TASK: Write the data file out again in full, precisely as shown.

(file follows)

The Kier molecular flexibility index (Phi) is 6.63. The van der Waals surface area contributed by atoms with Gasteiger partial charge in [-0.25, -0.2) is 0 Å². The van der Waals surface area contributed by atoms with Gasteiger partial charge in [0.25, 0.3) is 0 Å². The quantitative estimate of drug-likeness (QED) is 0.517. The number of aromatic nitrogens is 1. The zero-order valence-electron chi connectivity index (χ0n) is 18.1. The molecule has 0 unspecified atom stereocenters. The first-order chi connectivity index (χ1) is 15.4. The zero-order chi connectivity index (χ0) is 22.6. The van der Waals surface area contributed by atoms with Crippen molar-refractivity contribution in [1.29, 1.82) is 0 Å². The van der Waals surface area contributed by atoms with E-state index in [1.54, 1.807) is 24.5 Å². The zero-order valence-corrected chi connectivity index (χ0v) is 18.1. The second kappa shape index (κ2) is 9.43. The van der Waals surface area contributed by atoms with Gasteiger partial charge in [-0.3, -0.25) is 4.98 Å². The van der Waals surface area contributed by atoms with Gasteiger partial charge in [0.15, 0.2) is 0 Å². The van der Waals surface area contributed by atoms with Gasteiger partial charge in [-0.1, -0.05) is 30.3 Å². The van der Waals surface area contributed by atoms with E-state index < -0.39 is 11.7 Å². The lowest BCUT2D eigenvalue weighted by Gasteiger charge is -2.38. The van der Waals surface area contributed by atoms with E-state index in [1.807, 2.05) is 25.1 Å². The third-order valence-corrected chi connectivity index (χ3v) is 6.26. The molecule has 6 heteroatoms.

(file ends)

The Kier molecular flexibility index (Phi) is 6.63. The van der Waals surface area contributed by atoms with Gasteiger partial charge in [-0.25, -0.2) is 0 Å². The van der Waals surface area contributed by atoms with Gasteiger partial charge in [0.25, 0.3) is 0 Å². The quantitative estimate of drug-likeness (QED) is 0.517. The number of aromatic nitrogens is 1. The zero-order valence-electron chi connectivity index (χ0n) is 18.1. The molecule has 0 unspecified atom stereocenters. The first-order chi connectivity index (χ1) is 15.4. The zero-order chi connectivity index (χ0) is 22.6. The van der Waals surface area contributed by atoms with Crippen molar-refractivity contribution in [1.29, 1.82) is 0 Å². The van der Waals surface area contributed by atoms with E-state index in [1.54, 1.807) is 24.5 Å². The zero-order valence-corrected chi connectivity index (χ0v) is 18.1. The second kappa shape index (κ2) is 9.43. The van der Waals surface area contributed by atoms with Gasteiger partial charge in [-0.3, -0.25) is 4.98 Å². The van der Waals surface area contributed by atoms with Gasteiger partial charge in [0.15, 0.2) is 0 Å². The van der Waals surface area contributed by atoms with Gasteiger partial charge in [-0.1, -0.05) is 30.3 Å². The van der Waals surface area contributed by atoms with E-state index < -0.39 is 11.7 Å². The lowest BCUT2D eigenvalue weighted by Gasteiger charge is -2.38. The van der Waals surface area contributed by atoms with E-state index in [1.807, 2.05) is 25.1 Å². The third-order valence-corrected chi connectivity index (χ3v) is 6.26. The molecule has 6 heteroatoms.